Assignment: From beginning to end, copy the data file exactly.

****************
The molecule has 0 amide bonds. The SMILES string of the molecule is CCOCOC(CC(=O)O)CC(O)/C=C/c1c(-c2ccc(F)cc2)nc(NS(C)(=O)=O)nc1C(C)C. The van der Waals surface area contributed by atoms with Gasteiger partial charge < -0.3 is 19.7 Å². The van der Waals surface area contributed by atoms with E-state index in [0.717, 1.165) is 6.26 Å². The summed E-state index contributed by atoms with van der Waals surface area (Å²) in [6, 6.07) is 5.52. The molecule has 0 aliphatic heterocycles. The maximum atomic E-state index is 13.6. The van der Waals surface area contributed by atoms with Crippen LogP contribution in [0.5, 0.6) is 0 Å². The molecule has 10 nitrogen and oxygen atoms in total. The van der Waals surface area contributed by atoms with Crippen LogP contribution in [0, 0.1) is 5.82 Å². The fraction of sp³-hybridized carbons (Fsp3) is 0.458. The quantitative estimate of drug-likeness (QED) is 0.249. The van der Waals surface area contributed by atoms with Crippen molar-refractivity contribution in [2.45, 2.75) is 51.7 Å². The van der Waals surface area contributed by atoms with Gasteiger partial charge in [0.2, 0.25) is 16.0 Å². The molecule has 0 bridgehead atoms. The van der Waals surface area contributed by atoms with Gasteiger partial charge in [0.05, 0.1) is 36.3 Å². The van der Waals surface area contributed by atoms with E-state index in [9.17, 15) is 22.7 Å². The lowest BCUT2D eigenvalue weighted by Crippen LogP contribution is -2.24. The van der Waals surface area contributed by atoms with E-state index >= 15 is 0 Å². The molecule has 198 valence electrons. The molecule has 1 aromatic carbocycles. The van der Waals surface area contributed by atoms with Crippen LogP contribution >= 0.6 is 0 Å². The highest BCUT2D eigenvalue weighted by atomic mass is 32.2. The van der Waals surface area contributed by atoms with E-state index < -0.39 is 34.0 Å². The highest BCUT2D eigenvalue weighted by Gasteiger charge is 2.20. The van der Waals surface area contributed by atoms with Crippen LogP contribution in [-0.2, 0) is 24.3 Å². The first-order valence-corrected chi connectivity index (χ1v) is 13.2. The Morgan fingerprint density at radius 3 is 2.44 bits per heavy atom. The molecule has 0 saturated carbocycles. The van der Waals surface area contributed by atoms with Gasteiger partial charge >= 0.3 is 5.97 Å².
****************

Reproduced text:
The molecule has 0 amide bonds. The SMILES string of the molecule is CCOCOC(CC(=O)O)CC(O)/C=C/c1c(-c2ccc(F)cc2)nc(NS(C)(=O)=O)nc1C(C)C. The van der Waals surface area contributed by atoms with Gasteiger partial charge < -0.3 is 19.7 Å². The van der Waals surface area contributed by atoms with E-state index in [0.717, 1.165) is 6.26 Å². The summed E-state index contributed by atoms with van der Waals surface area (Å²) in [6, 6.07) is 5.52. The molecule has 0 aliphatic heterocycles. The maximum atomic E-state index is 13.6. The van der Waals surface area contributed by atoms with Crippen LogP contribution in [0.5, 0.6) is 0 Å². The molecule has 10 nitrogen and oxygen atoms in total. The van der Waals surface area contributed by atoms with Crippen LogP contribution in [0, 0.1) is 5.82 Å². The fraction of sp³-hybridized carbons (Fsp3) is 0.458. The quantitative estimate of drug-likeness (QED) is 0.249. The van der Waals surface area contributed by atoms with Crippen molar-refractivity contribution in [2.45, 2.75) is 51.7 Å². The van der Waals surface area contributed by atoms with Gasteiger partial charge in [0.2, 0.25) is 16.0 Å². The molecule has 0 bridgehead atoms. The van der Waals surface area contributed by atoms with Gasteiger partial charge in [0.05, 0.1) is 36.3 Å². The van der Waals surface area contributed by atoms with E-state index in [9.17, 15) is 22.7 Å². The lowest BCUT2D eigenvalue weighted by Crippen LogP contribution is -2.24. The van der Waals surface area contributed by atoms with E-state index >= 15 is 0 Å². The molecule has 198 valence electrons. The molecule has 1 aromatic carbocycles. The van der Waals surface area contributed by atoms with Crippen LogP contribution >= 0.6 is 0 Å². The highest BCUT2D eigenvalue weighted by atomic mass is 32.2. The van der Waals surface area contributed by atoms with E-state index < -0.39 is 34.0 Å². The highest BCUT2D eigenvalue weighted by Gasteiger charge is 2.20. The van der Waals surface area contributed by atoms with Crippen LogP contribution in [-0.2, 0) is 24.3 Å². The first-order valence-corrected chi connectivity index (χ1v) is 13.2. The Morgan fingerprint density at radius 3 is 2.44 bits per heavy atom. The molecule has 0 saturated carbocycles. The van der Waals surface area contributed by atoms with Gasteiger partial charge >= 0.3 is 5.97 Å².